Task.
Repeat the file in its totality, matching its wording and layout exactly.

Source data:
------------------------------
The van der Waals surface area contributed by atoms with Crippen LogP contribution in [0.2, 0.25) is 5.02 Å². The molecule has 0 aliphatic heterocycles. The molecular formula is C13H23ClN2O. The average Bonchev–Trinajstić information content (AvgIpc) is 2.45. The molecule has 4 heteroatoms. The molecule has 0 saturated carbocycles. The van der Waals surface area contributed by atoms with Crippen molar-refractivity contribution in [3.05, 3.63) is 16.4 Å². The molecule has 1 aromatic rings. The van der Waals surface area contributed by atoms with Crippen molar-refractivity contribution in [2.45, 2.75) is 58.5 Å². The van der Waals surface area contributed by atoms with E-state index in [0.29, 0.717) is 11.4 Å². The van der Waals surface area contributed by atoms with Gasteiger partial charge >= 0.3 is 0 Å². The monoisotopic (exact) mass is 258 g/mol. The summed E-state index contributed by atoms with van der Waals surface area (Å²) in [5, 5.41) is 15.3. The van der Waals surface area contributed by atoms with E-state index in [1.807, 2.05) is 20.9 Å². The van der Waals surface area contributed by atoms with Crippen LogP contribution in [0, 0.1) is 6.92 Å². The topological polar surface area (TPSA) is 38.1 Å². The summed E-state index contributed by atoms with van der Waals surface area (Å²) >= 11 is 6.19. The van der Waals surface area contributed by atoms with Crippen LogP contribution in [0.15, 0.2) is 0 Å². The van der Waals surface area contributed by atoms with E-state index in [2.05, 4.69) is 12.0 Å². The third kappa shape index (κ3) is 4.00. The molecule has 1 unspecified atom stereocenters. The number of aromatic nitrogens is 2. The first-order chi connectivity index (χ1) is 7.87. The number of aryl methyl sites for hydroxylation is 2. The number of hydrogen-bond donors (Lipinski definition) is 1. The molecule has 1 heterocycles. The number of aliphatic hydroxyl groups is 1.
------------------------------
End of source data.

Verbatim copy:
The van der Waals surface area contributed by atoms with Crippen LogP contribution in [0.2, 0.25) is 5.02 Å². The molecule has 0 aliphatic heterocycles. The molecular formula is C13H23ClN2O. The average Bonchev–Trinajstić information content (AvgIpc) is 2.45. The molecule has 4 heteroatoms. The molecule has 0 saturated carbocycles. The van der Waals surface area contributed by atoms with Crippen molar-refractivity contribution in [3.05, 3.63) is 16.4 Å². The molecule has 1 aromatic rings. The van der Waals surface area contributed by atoms with Crippen molar-refractivity contribution in [2.45, 2.75) is 58.5 Å². The van der Waals surface area contributed by atoms with E-state index in [0.29, 0.717) is 11.4 Å². The van der Waals surface area contributed by atoms with Gasteiger partial charge >= 0.3 is 0 Å². The monoisotopic (exact) mass is 258 g/mol. The summed E-state index contributed by atoms with van der Waals surface area (Å²) in [5, 5.41) is 15.3. The van der Waals surface area contributed by atoms with E-state index in [1.807, 2.05) is 20.9 Å². The van der Waals surface area contributed by atoms with Crippen LogP contribution in [0, 0.1) is 6.92 Å². The topological polar surface area (TPSA) is 38.1 Å². The summed E-state index contributed by atoms with van der Waals surface area (Å²) >= 11 is 6.19. The van der Waals surface area contributed by atoms with Crippen LogP contribution in [0.15, 0.2) is 0 Å². The van der Waals surface area contributed by atoms with E-state index in [2.05, 4.69) is 12.0 Å². The third kappa shape index (κ3) is 4.00. The molecule has 1 unspecified atom stereocenters. The number of aromatic nitrogens is 2. The first-order chi connectivity index (χ1) is 7.87. The number of aryl methyl sites for hydroxylation is 2. The number of hydrogen-bond donors (Lipinski definition) is 1. The molecule has 1 heterocycles. The number of aliphatic hydroxyl groups is 1.